Overnight Defense

Overnight Defense: Biden sends message with Syria airstrike | US intel points to Saudi crown prince in Khashoggi killing | Pentagon launches civilian-led sexual assault commission

Happy Friday and welcome to Overnight Defense. I'm Rebecca Kheel, and here's your nightly guide to the latest developments at the Pentagon, on Capitol Hill and beyond. CLICK HERE to subscribe to the newsletter.

THE TOPLINE: President Biden ordered his first major military action Thursday night, and Washington spent Friday digesting it.

Biden ordered strikes on facilities used by Iranian-backed militias in Syria after several rocket attacks in Iraq in recent weeks targeted U.S. interests.

Operational details: The strike was conducted by two F-15E fighter jets, which dropped seven precision-guided munitions, Pentagon press secretary John Kirby said Friday.

It completely destroyed nine facilities and partially destroyed two others, making them "functionally destroyed," Kirby added.

The Pentagon had "preliminary indications" Friday there were casualties, but Kirby declined to elaborate because the damage assessment was not finished.

What's the message?: White House Press Secretary Jen Psaki told reporters aboard Air Force One that Biden authorized the strikes to send an "unambiguous message" to Iran that "he's going to act to protect Americans."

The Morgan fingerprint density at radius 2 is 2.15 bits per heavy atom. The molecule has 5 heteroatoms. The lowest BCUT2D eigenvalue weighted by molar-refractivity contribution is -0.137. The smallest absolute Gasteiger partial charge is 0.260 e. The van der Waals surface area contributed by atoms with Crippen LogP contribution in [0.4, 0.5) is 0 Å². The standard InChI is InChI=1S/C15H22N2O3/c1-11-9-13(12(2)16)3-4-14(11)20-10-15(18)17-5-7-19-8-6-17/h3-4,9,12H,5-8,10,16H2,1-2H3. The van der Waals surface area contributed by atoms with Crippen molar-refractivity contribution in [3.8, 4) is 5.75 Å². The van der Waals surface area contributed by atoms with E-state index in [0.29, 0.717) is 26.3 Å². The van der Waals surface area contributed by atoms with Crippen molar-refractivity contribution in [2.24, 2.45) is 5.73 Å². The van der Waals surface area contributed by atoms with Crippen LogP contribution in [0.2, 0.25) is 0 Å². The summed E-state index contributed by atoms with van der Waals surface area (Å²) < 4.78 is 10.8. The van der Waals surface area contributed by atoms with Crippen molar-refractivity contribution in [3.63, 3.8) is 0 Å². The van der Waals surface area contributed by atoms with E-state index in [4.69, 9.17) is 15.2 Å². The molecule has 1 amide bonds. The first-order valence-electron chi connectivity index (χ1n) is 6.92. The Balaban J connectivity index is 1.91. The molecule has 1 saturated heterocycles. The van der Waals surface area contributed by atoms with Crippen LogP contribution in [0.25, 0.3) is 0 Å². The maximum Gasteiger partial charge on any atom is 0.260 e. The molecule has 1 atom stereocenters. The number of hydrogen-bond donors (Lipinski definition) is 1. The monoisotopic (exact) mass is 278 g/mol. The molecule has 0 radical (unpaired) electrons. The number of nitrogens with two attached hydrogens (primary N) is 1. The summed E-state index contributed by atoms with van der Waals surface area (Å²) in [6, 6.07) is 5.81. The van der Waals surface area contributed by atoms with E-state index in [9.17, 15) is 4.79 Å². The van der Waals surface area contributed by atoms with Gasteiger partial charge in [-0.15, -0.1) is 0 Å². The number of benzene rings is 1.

"The president is sending an unambiguous message that he's going to act to protect Americans, and when threats are posed, he has the right to take an action at the time, and in the manner of his choosing," Psaki said. "He also is going to take those actions in a manner that's deliberative, and that has the objective of de-escalating activity in both Syria and Iraq."

Republicans cheer: Republicans have been critical of Biden's approach to Iran, but they applauded his airstrikes.

"Last night, the U.S. showed that attacks on American personnel and interests will not be tolerated," Rep. Mike Rogers (R-Ala.), the ranking member of the House Armed Services Committee, said in a statement. 

"I called for the administration to respond to the recent attacks on U.S. and coalition targets, and I commend them for doing just that," House Foreign Affairs Committee ranking member Rep. Michael McCaul (R-Texas) said in a statement. 

"Appreciate Biden Administration striking Iranian-backed militia groups in Syria who've been pushing attacks against American forces in Iraq and other locations," Sen. Lindsey Graham (R-S.C.) tweeted. "It is imperative that our enemies know that attacking Americans comes at a cost."

"Yesterday's strikes were the correct, proportionate response to protect American lives, and I look forward to more information on the administration's response to Iran's aggression," Sen. Jim Inhofe (R-Okla.), ranking member of the Senate Armed Services Committee, said in a statement.

But progressives jeer: Some Democrats, particularly progressives, were less than thrilled, with the strikes reviving a debate about seeking congressional authorization before military action.